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Violence against adolescent girls: trends and lessons for East Africa

South Sudanese Girl(s) participating in COMPASS activities at the IRC Women and Girls Safe Space in Bombassi Refugee Camp, Ethiopia.


Maureen Murphy
Jeffrey Bingenheimer
Junior Ovince
Manuel Contreras

Publication type:
Date: December 2018

This report study examines the unique experience of adolescent girls by specifically exploring the types of gender-based violence and the drivers of this violence affecting this group within the context of South Sudan, where women and girls experience high levels of gender inequality and subordination. Data for this study was collected as part of the research program of the What Works to Prevent Violence Against Women and Girls (‘What Works’) Consortium funded by the government of the United Kingdom (UK)’s Department for International Development (DfID). Through this programme, the International Rescue Committee (IRC), the Global Women’s Institute (GWI) at the George Washington University and CARE International UK conducted a mixed-methods study in five locations in South Sudan. Secondary analysis of this data set focusing on the experiences violence against adolescent girls (aged 15-19) was supported by the Gender and Adolescence: Global Evidence (GAGE) consortium. Quantitative data focused on adolescent girls residing in the Juba Protection of Civilian (PoC) sites and the town of Rumbek. Qualitative data from the five study locations (Bentiu PoCs, Juba City, Juba County, Juba PoCs, Rumbek) was used to supplement the quantitative data.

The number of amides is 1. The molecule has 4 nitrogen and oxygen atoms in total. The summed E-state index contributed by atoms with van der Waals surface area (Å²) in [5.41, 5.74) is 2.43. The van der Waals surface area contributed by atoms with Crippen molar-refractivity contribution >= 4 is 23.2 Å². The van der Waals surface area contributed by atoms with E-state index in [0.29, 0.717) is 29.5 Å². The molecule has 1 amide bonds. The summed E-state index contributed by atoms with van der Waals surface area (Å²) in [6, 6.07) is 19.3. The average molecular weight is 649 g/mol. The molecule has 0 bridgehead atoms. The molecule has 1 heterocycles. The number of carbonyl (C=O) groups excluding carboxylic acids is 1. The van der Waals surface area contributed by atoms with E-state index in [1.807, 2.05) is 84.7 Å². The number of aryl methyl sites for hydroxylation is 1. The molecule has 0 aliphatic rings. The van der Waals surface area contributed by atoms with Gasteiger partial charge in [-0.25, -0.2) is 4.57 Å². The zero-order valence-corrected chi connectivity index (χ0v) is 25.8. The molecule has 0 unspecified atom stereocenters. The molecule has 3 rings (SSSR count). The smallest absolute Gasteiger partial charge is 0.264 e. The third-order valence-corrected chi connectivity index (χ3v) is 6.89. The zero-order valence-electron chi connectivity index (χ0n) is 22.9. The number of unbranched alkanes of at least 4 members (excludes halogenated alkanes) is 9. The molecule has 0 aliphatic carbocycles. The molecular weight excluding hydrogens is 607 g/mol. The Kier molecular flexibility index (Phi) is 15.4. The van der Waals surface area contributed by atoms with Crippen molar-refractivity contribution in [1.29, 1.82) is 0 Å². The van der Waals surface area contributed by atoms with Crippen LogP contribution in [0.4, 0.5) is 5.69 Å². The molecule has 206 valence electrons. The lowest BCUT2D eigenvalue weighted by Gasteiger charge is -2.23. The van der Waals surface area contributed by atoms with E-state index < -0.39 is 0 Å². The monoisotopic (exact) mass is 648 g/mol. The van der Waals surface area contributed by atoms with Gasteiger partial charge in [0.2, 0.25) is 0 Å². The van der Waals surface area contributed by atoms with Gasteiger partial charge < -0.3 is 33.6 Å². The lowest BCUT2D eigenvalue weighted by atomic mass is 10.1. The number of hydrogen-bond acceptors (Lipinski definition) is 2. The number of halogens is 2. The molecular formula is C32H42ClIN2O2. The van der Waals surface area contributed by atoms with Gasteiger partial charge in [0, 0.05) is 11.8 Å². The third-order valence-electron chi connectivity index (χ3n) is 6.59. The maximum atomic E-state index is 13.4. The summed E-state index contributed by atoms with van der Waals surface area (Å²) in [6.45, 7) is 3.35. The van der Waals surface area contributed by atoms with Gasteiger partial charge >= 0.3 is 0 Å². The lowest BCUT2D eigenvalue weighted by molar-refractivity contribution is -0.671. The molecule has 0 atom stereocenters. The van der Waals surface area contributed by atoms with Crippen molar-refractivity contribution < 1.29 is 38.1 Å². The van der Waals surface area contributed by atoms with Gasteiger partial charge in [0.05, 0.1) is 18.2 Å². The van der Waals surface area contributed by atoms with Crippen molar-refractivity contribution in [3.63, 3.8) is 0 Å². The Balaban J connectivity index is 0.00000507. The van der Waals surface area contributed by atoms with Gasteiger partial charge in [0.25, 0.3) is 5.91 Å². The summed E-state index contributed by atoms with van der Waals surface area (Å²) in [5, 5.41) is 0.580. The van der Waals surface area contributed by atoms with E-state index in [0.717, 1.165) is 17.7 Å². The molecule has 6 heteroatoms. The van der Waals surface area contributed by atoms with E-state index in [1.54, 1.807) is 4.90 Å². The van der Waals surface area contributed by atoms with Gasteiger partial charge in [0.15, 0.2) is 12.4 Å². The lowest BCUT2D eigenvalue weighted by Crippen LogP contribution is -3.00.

Suggested citation

Murphy, M., Bingenheimer, J., Ovince, J. and Contreras, M. (2018) ‘Violence against adolescent girls: trends and lessons for East Africa’, The Global Womens Institute. London: Global Women’s Institute.

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